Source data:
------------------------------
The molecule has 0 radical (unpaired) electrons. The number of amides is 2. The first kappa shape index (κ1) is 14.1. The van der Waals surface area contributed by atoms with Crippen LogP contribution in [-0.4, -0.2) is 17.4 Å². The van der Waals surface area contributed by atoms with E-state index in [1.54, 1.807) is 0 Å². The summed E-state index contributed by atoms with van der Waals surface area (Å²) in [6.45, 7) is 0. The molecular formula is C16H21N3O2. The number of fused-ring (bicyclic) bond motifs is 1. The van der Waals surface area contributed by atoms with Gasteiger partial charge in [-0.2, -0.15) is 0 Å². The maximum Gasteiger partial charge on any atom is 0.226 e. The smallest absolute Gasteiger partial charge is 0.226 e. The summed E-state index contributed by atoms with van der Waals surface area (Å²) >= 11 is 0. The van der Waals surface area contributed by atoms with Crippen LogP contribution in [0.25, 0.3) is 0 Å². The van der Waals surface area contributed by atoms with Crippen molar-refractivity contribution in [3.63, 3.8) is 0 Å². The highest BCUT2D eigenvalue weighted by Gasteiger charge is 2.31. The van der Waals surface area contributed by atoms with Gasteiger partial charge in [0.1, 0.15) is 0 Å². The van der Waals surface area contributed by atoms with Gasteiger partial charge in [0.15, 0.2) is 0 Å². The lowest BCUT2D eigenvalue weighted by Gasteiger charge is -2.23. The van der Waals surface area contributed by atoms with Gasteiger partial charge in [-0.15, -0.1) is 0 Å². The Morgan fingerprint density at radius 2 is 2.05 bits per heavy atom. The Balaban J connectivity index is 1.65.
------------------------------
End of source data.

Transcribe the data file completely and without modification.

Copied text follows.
The molecule has 0 radical (unpaired) electrons. The number of amides is 2. The first kappa shape index (κ1) is 14.1. The van der Waals surface area contributed by atoms with Crippen LogP contribution in [-0.4, -0.2) is 17.4 Å². The van der Waals surface area contributed by atoms with E-state index in [1.54, 1.807) is 0 Å². The summed E-state index contributed by atoms with van der Waals surface area (Å²) in [6.45, 7) is 0. The molecular formula is C16H21N3O2. The number of fused-ring (bicyclic) bond motifs is 1. The van der Waals surface area contributed by atoms with Gasteiger partial charge in [-0.2, -0.15) is 0 Å². The maximum Gasteiger partial charge on any atom is 0.226 e. The smallest absolute Gasteiger partial charge is 0.226 e. The summed E-state index contributed by atoms with van der Waals surface area (Å²) >= 11 is 0. The van der Waals surface area contributed by atoms with Crippen LogP contribution in [0.25, 0.3) is 0 Å². The van der Waals surface area contributed by atoms with Crippen molar-refractivity contribution in [3.63, 3.8) is 0 Å². The highest BCUT2D eigenvalue weighted by Gasteiger charge is 2.31. The van der Waals surface area contributed by atoms with Gasteiger partial charge in [0.1, 0.15) is 0 Å². The van der Waals surface area contributed by atoms with Gasteiger partial charge in [0.15, 0.2) is 0 Å². The lowest BCUT2D eigenvalue weighted by Gasteiger charge is -2.23. The van der Waals surface area contributed by atoms with Gasteiger partial charge in [-0.15, -0.1) is 0 Å². The Morgan fingerprint density at radius 2 is 2.05 bits per heavy atom. The Balaban J connectivity index is 1.65.